Gauteng Business News

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Business: Credit Card Fuel Payments at BP


Recent Gauteng Business News

BP took the lead in the industry by being the first to introduce debit card payments for fuel two years ago. This was made possible by a substantial investment in high-tech portable payment terminals to help reduce cash on forecourts.

Once again, BP intends to be first off the starting blocks in terms of credit card fuel payments, in a move set to make it easier for the influx of foreign visitors in the wake of the Confederations Cup and FIFA 2010 Soccer World Cup of which BP and Castrol are official sponsors.

BP, along with others such as the Banking Association of South Africa, have lobbied for a change in the regulation which has in the past prevented fuel being paid for by credit cards.

The Department of Minerals and Energy earlier this month published a draft bill with regard to changing the relevant legislation to allow for credit card payments, acknowledging the need for SA fuel payments to be aligned with global custom.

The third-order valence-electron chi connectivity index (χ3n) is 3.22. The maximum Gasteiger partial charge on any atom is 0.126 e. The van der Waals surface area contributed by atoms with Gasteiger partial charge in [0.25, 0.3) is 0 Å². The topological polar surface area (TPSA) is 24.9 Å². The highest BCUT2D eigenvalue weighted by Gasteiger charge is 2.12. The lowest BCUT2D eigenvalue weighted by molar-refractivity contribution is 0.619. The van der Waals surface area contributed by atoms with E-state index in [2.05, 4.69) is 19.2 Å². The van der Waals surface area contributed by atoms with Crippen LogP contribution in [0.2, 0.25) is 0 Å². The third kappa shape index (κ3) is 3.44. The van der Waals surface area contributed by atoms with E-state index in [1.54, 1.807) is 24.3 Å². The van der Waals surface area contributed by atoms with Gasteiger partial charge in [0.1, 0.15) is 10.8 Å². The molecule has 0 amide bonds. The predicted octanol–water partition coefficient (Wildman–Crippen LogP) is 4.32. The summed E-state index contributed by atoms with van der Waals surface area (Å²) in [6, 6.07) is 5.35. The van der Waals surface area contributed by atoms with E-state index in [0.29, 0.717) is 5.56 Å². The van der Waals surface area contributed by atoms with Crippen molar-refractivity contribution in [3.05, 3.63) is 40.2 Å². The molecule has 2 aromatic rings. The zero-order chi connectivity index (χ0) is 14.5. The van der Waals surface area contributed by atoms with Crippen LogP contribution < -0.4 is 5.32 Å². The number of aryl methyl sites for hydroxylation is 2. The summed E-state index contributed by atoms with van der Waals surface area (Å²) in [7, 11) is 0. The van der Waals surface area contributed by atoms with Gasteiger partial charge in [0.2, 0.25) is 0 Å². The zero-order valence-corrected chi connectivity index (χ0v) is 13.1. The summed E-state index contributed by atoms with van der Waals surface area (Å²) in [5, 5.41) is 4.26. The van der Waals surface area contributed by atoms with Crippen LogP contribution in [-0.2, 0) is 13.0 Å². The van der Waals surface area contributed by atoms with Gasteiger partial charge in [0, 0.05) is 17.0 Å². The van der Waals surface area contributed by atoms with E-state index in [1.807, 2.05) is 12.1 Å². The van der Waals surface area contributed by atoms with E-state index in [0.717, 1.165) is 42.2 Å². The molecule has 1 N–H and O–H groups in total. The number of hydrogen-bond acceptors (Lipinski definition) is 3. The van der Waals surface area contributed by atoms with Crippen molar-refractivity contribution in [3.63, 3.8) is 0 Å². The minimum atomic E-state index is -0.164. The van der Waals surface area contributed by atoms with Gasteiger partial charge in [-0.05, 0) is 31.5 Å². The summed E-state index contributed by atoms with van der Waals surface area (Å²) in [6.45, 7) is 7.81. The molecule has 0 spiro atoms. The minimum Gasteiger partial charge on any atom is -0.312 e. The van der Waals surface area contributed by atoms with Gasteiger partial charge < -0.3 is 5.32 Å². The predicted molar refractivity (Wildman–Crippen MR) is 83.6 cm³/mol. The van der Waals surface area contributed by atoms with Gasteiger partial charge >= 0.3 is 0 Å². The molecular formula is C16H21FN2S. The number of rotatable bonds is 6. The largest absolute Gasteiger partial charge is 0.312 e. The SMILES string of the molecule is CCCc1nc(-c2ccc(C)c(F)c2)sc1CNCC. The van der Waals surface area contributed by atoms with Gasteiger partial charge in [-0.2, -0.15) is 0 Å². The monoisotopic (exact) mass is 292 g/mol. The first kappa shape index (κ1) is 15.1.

BP – voted SA’s top petroleum brand for the eighth year in a row – plans to extend its debit card payment service currently offered at most of its BP service stations nationally, to include credit and cheque card payments.

Joe Mahlo, Head of Marketing at BP says the company had invested over R20-million in infrastructure and operational costs to offer debit, credit and cheque card payments in readiness for the possible change in legislation in order to better serve its customers.

“BP, recognizing that crime continues to be a major concern on forecourts, believes that the introduction of credit, cheque and debit card transactions will lead to reduced cash on the forecourt and a safer environment for dealers, forecourt staff and motorists.

“In the past, SA motorists had to pay for fuel by cash, garage or fleet cards. Once we introduced the debit card system, they were able to transact without leaving their vehicle, nor losing sight of their cards. __

“The portable payment terminal at BP service stations allows customers to conclude the transaction by inputting their pin number when paying with a debit or a chip based card without getting out of their car.

“It not only reduces transaction time but also allows for total transaction visibility, and it’s safer because there is no cash involved”, says Mahlo.

Other benefits include reduced forecourt congestion and fraud possibilities as the card is not taken away to be swiped at a central point, but this is done right at the pump in one’s car. Similar safety measures have been put in place when transacting with all types of credit or cheque cards at BP forecourts.

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